Google-owned Waze is uber-serious about cultivating its own carpooling network. With the pilot light lit in Israel already, Waze has expanded its ride-sharing network to the San Francisco Bay Area.

Known as Waze Carpool, the service has been expanded to a limited number of Bay Area employers and their commuting employees. Waze Carpool covers two apps, with driver tools built into the core Waze app and rider utilities offered in Waze Rider.

It's by invite only and acceptance into the program requires registration with a corporate email address, though those hopeful their employers will be included soon can register to receive notifications about Waze Carpool's expansion.

Waze is touting a number of benefits to its carpooling service, some of which include an overall decrease in congestion around campuses during peak hours and a lower strain on available parking spaces. This "automated and sustainable transportation solution" also offers companies "a relaxed opportunity for coworkers to socialize and network."

To match up commuters, Waze Carpool analyzes users' work and home addresses to find commuters with similar routes.

"Thanks to Waze advanced mapping capabilities, the platform connects carpool partners from the same local community, making it easy to carpool with neighbors and colleagues you know or haven't met yet," says Waze.

As this is definitely a pilot program, there's still some flesh missing from the bones of Waze Carpool. Beyond being limited to the Silicon Valley corridor, the service will only be available during morning and evening commutes, and Waze will only match one driver to one rider.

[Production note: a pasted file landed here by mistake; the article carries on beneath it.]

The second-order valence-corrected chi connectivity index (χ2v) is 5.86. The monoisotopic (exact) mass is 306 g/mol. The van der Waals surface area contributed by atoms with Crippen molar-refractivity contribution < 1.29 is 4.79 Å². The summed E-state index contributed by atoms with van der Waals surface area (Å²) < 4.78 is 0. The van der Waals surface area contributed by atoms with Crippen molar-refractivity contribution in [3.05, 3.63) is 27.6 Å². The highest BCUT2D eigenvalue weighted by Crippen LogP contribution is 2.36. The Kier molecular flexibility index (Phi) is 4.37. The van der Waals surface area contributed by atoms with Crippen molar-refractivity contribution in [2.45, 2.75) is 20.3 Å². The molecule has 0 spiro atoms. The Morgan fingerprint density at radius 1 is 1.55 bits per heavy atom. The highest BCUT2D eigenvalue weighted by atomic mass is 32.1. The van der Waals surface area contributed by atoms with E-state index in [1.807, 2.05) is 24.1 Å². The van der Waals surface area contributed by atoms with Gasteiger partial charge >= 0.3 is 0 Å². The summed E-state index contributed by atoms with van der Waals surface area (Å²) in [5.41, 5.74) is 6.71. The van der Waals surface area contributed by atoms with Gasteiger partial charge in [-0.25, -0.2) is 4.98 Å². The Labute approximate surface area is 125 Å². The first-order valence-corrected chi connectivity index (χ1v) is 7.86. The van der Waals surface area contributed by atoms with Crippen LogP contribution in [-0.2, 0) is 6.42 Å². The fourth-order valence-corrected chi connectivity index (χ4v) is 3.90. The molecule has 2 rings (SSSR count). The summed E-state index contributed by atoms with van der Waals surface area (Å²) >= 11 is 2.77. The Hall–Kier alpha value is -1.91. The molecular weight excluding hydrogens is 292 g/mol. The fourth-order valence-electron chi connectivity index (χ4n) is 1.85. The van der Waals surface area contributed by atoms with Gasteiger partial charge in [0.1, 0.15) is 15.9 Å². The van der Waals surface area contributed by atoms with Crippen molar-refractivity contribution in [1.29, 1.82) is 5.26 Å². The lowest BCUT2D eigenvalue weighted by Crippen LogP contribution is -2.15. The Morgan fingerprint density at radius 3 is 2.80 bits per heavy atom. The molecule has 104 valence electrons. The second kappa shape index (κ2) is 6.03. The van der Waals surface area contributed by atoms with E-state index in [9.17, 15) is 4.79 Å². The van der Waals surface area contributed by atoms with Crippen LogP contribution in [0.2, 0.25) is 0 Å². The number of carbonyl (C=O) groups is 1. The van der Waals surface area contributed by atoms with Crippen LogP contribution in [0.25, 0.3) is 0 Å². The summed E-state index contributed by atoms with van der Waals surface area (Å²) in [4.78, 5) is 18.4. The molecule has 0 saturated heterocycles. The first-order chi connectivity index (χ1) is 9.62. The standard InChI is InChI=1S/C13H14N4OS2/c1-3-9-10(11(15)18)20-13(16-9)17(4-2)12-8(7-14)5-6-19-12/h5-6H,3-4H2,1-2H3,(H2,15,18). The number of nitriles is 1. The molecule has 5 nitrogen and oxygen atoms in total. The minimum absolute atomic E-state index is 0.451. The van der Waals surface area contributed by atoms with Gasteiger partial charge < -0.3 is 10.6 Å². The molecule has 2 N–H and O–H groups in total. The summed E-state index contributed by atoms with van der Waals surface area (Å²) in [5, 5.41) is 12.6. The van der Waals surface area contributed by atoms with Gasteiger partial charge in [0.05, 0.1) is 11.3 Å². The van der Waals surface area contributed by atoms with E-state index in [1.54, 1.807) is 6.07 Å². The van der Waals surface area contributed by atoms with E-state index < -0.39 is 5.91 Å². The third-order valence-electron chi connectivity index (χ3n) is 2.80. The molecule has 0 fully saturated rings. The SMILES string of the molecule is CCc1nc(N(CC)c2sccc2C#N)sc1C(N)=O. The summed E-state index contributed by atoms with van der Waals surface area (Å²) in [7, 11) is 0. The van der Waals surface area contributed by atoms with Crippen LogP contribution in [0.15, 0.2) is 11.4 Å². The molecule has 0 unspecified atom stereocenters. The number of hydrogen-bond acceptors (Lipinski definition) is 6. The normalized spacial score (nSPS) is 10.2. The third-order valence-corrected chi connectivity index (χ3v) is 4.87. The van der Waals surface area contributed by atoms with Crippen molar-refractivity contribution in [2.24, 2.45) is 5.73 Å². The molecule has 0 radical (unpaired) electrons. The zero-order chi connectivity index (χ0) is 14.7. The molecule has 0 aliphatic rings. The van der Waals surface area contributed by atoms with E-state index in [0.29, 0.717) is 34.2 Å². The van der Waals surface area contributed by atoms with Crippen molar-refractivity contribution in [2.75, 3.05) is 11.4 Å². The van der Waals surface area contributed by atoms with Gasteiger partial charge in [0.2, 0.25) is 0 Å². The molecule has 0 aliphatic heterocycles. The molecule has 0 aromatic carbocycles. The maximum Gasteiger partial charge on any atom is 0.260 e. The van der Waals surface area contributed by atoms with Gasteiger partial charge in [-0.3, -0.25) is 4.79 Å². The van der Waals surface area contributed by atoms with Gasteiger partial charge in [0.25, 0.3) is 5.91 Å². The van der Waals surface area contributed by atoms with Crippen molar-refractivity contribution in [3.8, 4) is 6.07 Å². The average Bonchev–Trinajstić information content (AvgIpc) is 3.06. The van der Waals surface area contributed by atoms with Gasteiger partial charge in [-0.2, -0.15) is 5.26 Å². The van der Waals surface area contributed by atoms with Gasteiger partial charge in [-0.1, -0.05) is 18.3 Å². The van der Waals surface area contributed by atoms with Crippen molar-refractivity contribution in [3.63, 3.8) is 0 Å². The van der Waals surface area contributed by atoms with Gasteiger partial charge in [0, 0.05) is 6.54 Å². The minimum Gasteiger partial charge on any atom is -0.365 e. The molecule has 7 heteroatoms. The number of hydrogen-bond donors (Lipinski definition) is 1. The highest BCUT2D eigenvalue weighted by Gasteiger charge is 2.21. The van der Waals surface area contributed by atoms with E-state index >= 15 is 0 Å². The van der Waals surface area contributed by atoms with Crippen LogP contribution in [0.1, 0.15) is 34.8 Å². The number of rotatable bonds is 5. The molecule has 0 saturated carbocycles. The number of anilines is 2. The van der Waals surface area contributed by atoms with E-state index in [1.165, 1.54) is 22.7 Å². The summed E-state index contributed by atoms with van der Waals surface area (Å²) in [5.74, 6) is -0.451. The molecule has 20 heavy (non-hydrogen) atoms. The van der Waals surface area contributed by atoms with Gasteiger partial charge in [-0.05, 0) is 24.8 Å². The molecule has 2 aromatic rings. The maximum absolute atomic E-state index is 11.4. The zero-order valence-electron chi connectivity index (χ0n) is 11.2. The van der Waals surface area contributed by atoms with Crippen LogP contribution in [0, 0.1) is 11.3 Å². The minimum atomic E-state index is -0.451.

Waze is recommending that users of the carpool service request rides a day in advance in order to maximize their chances of finding a matching motorist. Waze with tools for drivers is available now on Android and is scheduled to arrive soon on iOS. Meanwhile, Waze Rider is available now on both iOS and Android.

Waze's carpool pilot was started last year when the company launched RideWith in Tel Aviv, Israel before rebranding it to Waze Rider.

With Google on the leading edge of the driverless car industry, a ride-sharing network like Waze Carpool offers the company the foundation for one day facilitating the ride hailing of its autonomous vehicles. And going by some of Apple's latest moves, Google isn't the only tech company that would like to link its driverless car ambitions to a ride-hailing network.

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